The Psychology of Ebola Fear

What do we know about the psychological factors that are likely to determine how fearful or worried you become about the current Ebola outbreak? It is a topic that certainly commands a significant amount of news time, and it is – of course – an infectious disease that to date has no effective treatment. There are good reasons why people who are at high risk of contracting Ebola should be cautious, but why do so many other people who are at very low risk of developing Ebola also fear the disease – often to the point of this fear being debilitating and distressing? Here are a few psychological processes that we know can influence the level at which you might fear a potential threat such as Ebola – all of which may contribute individually to raising fear levels.

1. Evaluation of risk: There is no doubt that most people are very bad at objectively judging risk, and many people are prone to simply overestimate the risk of bad things happening – especially to themselves. This often happens in mental health problems such as obsessive-compulsive disorder (OCD), where sufferers develop complex rituals designed to neutralize what they see as a high risk of contamination (in compulsive washing) or a high risk of danger (in compulsive checking). A recent study in Ontario, Canada, found that 4 out of 10 respondents worried that an Ebola emergency on the other side of the world could soon pose a threat to themselves. So why do some people develop such exaggerated assessments of risk? One reason is that they tend to perceive situations as dangerous until proven safe, whereas many others of us will tend to see situations as safe until proven dangerous! Most people are agreed that currently the risk of being infected with Ebola outside of West Africa is very low.  But for someone who perceives situations as dangerous until proven safe, the sense of risk for them will be disproportionately high, causing anxiety and worry – a fear that may well persist until an effective treatment is found.

2. Disgust sensitivity: One thing we know about fear of contamination is that it can be driven by the individual’s level of what we call disgust sensitivity. Disgust is a food-rejection emotion that we’ve all experienced when we encounter things like vomit, feces, or mucus. The purpose of this emotion is to prevent the spread of disease and illness through the ingestion of products that may be vehicles for disease, such as feces and mucus. However, people differ in their sensitivity to disgusting stimuli. For example, we know that people with contamination fears tend to have high sensitivity to disgusting objects (i.e. they react more strongly to things like feces and mucus). One implication of this is that people with high disgust sensitivity levels will be more fearful of contamination, and as a result will be more fearful of the risks associated with Ebola.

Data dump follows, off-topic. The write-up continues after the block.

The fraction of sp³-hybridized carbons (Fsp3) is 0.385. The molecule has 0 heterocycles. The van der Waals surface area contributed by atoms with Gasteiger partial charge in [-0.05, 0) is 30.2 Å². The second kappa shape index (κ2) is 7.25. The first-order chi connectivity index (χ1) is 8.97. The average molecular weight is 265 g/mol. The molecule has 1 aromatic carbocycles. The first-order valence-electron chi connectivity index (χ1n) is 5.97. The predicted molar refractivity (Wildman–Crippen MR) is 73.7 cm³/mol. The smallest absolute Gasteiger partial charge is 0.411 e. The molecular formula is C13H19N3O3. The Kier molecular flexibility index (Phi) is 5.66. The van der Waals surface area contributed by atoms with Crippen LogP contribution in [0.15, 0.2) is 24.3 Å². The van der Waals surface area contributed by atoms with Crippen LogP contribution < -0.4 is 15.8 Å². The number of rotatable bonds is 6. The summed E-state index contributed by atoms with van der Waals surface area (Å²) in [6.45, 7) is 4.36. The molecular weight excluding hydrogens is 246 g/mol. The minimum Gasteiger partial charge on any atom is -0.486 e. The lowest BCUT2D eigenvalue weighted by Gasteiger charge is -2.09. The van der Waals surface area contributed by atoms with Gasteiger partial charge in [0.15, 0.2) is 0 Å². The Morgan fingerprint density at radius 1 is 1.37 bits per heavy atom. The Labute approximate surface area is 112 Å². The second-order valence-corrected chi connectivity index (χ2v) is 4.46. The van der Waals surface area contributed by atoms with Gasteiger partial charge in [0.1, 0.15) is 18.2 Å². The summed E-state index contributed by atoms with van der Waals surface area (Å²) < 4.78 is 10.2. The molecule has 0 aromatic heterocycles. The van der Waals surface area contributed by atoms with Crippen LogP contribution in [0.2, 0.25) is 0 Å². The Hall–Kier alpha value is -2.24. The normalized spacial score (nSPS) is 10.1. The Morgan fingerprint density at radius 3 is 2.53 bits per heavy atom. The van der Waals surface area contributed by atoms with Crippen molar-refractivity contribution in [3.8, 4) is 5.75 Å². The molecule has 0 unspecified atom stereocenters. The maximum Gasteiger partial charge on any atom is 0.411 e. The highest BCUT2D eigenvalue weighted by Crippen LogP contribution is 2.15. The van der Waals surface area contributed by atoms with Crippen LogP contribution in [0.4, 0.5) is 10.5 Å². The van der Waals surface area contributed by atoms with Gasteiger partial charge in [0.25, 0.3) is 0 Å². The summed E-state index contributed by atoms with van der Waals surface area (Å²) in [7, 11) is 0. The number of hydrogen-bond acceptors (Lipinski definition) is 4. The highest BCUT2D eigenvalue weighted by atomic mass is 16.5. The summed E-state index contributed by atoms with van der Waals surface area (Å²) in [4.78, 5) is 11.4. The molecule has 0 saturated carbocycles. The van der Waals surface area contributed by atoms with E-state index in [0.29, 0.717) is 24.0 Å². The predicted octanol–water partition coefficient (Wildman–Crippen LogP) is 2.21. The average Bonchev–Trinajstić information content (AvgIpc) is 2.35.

3. Negative Mood: We know that experiencing negative moods, such as anxiety or depression, makes potential threats seem worse than they are, so if you’re someone currently experiencing chronic anxiety or depression then you will be more likely to view Ebola as a threat. This is because negative moods significantly affect the way you process information. They cause you to unconsciously attend to threatening things, selectively retrieve negative or threatening information from memory, and interpret potentially ambiguous events as threatening rather than benign. In the context of Ebola, negative moods are likely to tip the individual to selectively attending to threatening information about Ebola, retrieving negative information about Ebola, and interpreting information about Ebola as personally threatening. All of this is grist to the mill of Ebola fear.

4.The Invisible Enemy: The problem with germs or viruses is that you can’t see them with the naked eye, so it’s very difficult to estimate how much of a threat a particular situation might pose (such as travelling in on airplane or even working as a health care worker in an isolation ward). This is particularly challenging for people who consider situations dangerous until proven safe, because how would you ever know you were safe if you can’t see the virus? This is a dilemma for many people who suffer debilitating OCD contamination fears, and is a factor that often makes the problem difficult to treat and recover from. Of course, a similar logic can also be applied to fear of Ebola.

5. Negative News: One factor that will undoubtedly fuel Ebola fears is the constant exposure to news bulletins about the disease. It’s not so much the mere exposure to news about Ebola that might fuel fear, but the degree to which individual bulletins highlight the fears and risks surrounding Ebola, and in particular how those bulletins try to convey these fears and risks in an overly emotional way. Because Ebola is becoming a long running news story, the media often need to create more and more sensational approaches to convey this story in order to maintain long term public interest in it – this creates emotional reactions in the viewer or listener which are likely to bias the individual towards viewing Ebola as a threat, and so begin to evoke fear and worry.

These are just some of the psychological processes that will influence fear of Ebola, and there are, of course, many others. But it is interesting that, as a threat to public health, the current Ebola outbreak possesses many of the features that are likely to bring these psychological factors into play – it is a disease, and so will interact with existing disgust sensitivities; it is an ‘invisible enemy’ which makes proving that you are safe very difficult; and it is associated with regular news broadcasts with ever-increasing emotional content.